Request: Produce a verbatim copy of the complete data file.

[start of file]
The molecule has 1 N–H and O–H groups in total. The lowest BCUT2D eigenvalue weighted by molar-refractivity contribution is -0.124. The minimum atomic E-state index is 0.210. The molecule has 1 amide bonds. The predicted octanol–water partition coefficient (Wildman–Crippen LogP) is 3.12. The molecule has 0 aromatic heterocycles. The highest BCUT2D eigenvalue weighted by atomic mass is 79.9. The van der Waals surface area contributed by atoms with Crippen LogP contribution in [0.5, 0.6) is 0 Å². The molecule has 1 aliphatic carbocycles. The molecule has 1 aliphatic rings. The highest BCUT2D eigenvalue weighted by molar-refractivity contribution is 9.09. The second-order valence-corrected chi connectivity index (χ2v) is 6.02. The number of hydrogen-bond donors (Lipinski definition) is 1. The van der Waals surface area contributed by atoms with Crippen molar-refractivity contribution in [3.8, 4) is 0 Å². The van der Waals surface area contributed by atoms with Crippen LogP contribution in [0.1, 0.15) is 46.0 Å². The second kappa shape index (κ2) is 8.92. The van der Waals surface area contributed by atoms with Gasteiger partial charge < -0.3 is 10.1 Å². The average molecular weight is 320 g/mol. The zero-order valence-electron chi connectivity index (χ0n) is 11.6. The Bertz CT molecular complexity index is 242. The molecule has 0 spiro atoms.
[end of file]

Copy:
The molecule has 1 N–H and O–H groups in total. The lowest BCUT2D eigenvalue weighted by molar-refractivity contribution is -0.124. The minimum atomic E-state index is 0.210. The molecule has 1 amide bonds. The predicted octanol–water partition coefficient (Wildman–Crippen LogP) is 3.12. The molecule has 0 aromatic heterocycles. The highest BCUT2D eigenvalue weighted by atomic mass is 79.9. The van der Waals surface area contributed by atoms with Crippen LogP contribution in [0.5, 0.6) is 0 Å². The molecule has 1 aliphatic carbocycles. The molecule has 1 aliphatic rings. The highest BCUT2D eigenvalue weighted by molar-refractivity contribution is 9.09. The second-order valence-corrected chi connectivity index (χ2v) is 6.02. The number of hydrogen-bond donors (Lipinski definition) is 1. The van der Waals surface area contributed by atoms with Crippen molar-refractivity contribution in [3.8, 4) is 0 Å². The van der Waals surface area contributed by atoms with Crippen LogP contribution in [0.1, 0.15) is 46.0 Å². The second kappa shape index (κ2) is 8.92. The van der Waals surface area contributed by atoms with Gasteiger partial charge < -0.3 is 10.1 Å². The average molecular weight is 320 g/mol. The zero-order valence-electron chi connectivity index (χ0n) is 11.6. The Bertz CT molecular complexity index is 242. The molecule has 0 spiro atoms.